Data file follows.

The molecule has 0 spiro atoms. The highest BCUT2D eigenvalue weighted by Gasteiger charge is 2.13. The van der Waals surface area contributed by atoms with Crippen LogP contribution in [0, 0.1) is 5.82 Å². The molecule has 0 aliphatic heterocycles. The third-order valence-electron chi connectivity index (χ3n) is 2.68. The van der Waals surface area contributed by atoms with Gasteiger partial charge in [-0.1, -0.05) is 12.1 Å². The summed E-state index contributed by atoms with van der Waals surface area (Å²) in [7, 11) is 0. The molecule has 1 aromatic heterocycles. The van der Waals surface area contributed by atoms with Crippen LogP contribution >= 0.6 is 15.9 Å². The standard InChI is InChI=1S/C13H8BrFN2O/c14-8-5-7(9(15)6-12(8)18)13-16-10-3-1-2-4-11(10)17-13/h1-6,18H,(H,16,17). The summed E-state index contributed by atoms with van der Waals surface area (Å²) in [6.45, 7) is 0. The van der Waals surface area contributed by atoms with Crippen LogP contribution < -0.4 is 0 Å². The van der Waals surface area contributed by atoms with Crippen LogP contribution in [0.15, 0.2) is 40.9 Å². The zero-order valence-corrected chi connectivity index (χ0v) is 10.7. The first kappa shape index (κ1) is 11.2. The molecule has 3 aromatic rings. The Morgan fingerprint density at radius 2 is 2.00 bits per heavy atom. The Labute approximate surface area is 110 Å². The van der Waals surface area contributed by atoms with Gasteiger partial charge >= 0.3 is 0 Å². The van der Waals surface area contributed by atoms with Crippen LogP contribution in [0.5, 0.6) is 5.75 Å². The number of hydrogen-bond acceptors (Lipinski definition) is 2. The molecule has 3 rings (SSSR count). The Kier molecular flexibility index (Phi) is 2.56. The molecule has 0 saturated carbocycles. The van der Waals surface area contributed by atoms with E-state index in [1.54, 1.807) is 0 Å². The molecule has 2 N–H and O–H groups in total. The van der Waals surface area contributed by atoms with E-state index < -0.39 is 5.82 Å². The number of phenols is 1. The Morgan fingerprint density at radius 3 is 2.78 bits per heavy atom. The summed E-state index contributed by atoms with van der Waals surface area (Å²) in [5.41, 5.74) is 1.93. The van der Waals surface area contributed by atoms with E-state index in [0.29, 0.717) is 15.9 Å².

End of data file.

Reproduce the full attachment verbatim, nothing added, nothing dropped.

The molecule has 0 spiro atoms. The highest BCUT2D eigenvalue weighted by Gasteiger charge is 2.13. The van der Waals surface area contributed by atoms with Crippen LogP contribution in [0, 0.1) is 5.82 Å². The molecule has 0 aliphatic heterocycles. The third-order valence-electron chi connectivity index (χ3n) is 2.68. The van der Waals surface area contributed by atoms with Gasteiger partial charge in [-0.1, -0.05) is 12.1 Å². The summed E-state index contributed by atoms with van der Waals surface area (Å²) in [7, 11) is 0. The molecule has 1 aromatic heterocycles. The van der Waals surface area contributed by atoms with Crippen LogP contribution >= 0.6 is 15.9 Å². The standard InChI is InChI=1S/C13H8BrFN2O/c14-8-5-7(9(15)6-12(8)18)13-16-10-3-1-2-4-11(10)17-13/h1-6,18H,(H,16,17). The summed E-state index contributed by atoms with van der Waals surface area (Å²) in [6.45, 7) is 0. The van der Waals surface area contributed by atoms with Crippen LogP contribution < -0.4 is 0 Å². The van der Waals surface area contributed by atoms with Crippen LogP contribution in [0.15, 0.2) is 40.9 Å². The zero-order valence-corrected chi connectivity index (χ0v) is 10.7. The first kappa shape index (κ1) is 11.2. The molecule has 3 aromatic rings. The Morgan fingerprint density at radius 2 is 2.00 bits per heavy atom. The Labute approximate surface area is 110 Å². The van der Waals surface area contributed by atoms with Gasteiger partial charge >= 0.3 is 0 Å². The van der Waals surface area contributed by atoms with Crippen LogP contribution in [0.5, 0.6) is 5.75 Å². The number of hydrogen-bond acceptors (Lipinski definition) is 2. The molecule has 3 rings (SSSR count). The Kier molecular flexibility index (Phi) is 2.56. The molecule has 0 saturated carbocycles. The van der Waals surface area contributed by atoms with E-state index in [1.54, 1.807) is 0 Å². The molecule has 2 N–H and O–H groups in total. The van der Waals surface area contributed by atoms with E-state index < -0.39 is 5.82 Å². The number of phenols is 1. The Morgan fingerprint density at radius 3 is 2.78 bits per heavy atom. The summed E-state index contributed by atoms with van der Waals surface area (Å²) in [5.41, 5.74) is 1.93. The van der Waals surface area contributed by atoms with E-state index in [0.29, 0.717) is 15.9 Å².